I don't know about you, but when I read Thomas' will, it sounds like younger son John is the favorite. Maybe it's just my imagination. When I looked at John's history, it's said that he died in 1746 with “an unusually large estate”. But in our case, we're descended from Capt. Matthew, who was an ensign at the time of his father's death.
As Thomas died in 1712, we see that a few years earlier, his oldest living son Matthew had already left Norwalk. Capt. Matthew Seymour, in the tradition of his father and grandfather, founded yet another prosperous American town, this time Ridgefield CT, moving there in 1708 when he was 39 years old. Note that they dealt directly with the Indian chief. I can only imagine what they traded for the land, but a quick internet search at the time of writing in 2010 shows that there's a house for sale on Seymour Lane in Ridgefield for just over a million dollars. I guess we should expect that kind of appreciation in 302 years. Also note the witchcraft superstitions, which occurred long after GGGGGGGG Grandpa Matthew's time. He was evidently a soldier in the Connecticut Militia as an Indian fighter long before the Declaration of Independence was issued.
http://www.archive.org/stream/ancienthistorica00hall Google Books, Ancient Historical Records of Norwalk, Conn.
At a Norwalk town meeting in 1718, Matthew, is picked as part of a 6-man committee to represent the town in a major political dispute. Presumably the townspeople voted for the guys they knew to be impartial and fair.
A group of 25 people from Norwalk, led by Matthew and 3 others, purchased a large tract of land from the Indians between Norwalk and Danbury in 1708, about 10 years earlier, which explains why the Norwalk residents would have to pay for their services now. Ridgefield looks to be about 7 miles NW of Norwalk.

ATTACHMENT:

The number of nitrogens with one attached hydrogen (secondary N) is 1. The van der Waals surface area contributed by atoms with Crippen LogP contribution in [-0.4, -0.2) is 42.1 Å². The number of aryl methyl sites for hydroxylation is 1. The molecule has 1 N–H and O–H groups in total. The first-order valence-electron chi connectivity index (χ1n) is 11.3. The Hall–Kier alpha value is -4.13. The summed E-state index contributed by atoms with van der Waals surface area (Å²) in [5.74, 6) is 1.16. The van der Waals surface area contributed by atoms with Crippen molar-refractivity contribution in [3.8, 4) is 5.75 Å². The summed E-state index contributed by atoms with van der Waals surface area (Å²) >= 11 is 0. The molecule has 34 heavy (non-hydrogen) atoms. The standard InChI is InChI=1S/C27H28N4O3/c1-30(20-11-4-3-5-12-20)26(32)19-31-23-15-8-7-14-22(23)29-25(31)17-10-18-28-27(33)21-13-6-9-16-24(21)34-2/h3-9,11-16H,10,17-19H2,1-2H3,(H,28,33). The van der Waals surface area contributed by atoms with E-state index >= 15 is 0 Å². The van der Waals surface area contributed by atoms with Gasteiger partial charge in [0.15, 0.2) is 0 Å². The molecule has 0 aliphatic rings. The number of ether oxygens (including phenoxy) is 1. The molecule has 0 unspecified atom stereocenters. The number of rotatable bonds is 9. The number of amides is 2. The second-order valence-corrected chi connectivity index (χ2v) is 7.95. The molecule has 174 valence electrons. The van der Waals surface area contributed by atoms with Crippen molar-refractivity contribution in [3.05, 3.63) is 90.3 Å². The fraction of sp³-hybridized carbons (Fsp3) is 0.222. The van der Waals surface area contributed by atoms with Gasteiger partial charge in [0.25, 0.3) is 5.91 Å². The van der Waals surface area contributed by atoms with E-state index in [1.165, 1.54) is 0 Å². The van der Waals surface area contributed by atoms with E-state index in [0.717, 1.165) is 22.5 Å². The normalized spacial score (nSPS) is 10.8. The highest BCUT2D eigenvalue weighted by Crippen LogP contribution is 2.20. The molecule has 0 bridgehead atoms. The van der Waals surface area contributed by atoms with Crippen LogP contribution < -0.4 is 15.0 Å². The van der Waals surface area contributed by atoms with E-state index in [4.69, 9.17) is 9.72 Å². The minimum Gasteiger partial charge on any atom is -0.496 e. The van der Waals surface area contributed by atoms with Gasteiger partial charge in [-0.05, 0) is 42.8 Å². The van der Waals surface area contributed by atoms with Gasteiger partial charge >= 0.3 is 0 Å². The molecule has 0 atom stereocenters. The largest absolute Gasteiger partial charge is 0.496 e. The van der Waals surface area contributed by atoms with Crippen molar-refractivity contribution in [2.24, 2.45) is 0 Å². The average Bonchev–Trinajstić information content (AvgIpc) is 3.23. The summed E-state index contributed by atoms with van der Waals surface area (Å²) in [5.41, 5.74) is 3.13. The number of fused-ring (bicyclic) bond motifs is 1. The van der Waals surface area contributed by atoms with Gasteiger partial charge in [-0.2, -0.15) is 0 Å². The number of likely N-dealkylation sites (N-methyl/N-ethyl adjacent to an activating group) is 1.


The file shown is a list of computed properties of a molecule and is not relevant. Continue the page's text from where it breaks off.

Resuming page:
Looking at the tree, we see that after his first five children were born in Norwalk, including Samuel, the sixth of Matthew's twelve kids was born in Ridgefield in 1708, but that his next daughter was born in Danbury in 1709, then later ones back in Norwalk, so he apparently returned back to his hometown. I wonder if it was related to this trip back to resolve the dispute. It looks like he was very popular after resolving this issue and the Norwalk folks wanted him to stay on as one of their leaders. http://www.genesmall.net/Genealogy/Seymour/Book.006.Matthew.html
“Matthew Seymour was a selectman of Norwalk for several years (the board of selectmen is commonly the executive arm of the government of New England towns. The board typically consists of three or five members) and deputy to the General Court from Norwalk in 1712 and 1713. The General Court was the precursor to the State Legislature, and each town had 3-4 deputies, who were what we would call today, State Representatives. He was made lieutenant in 1710, and was chosen captain of the North Company Militia unit in Norwalk, 26 May 1729 when he was almost 60. In his will, dated 4 Jan. 1734/5 and proved 6 Jan. 1735/6, he names wife Catherine, sons Matthew, Samuel, Thomas, and Jehiel, youngest son Daniel (who is under age and is to have the whole of the house after the decease of Catherine, his mother), and daughters Hannah St. John, Elizabeth Bouton, Ruth Smith, Sarah Bouton, Catherine and Susanna. He directs that some of the estate and “also my Negro man Bristoll” be sold. He appoints his wife Catherine and his brother John Seymour as executors. The amount of the inventory was £436. 5s. 1d.”
I have no idea what 436 pounds would be in year 2010 dollars. As I understand having a slave indicated some sort of wealth, but not an “unusually large estate” as was noted for younger brother John, here an executor.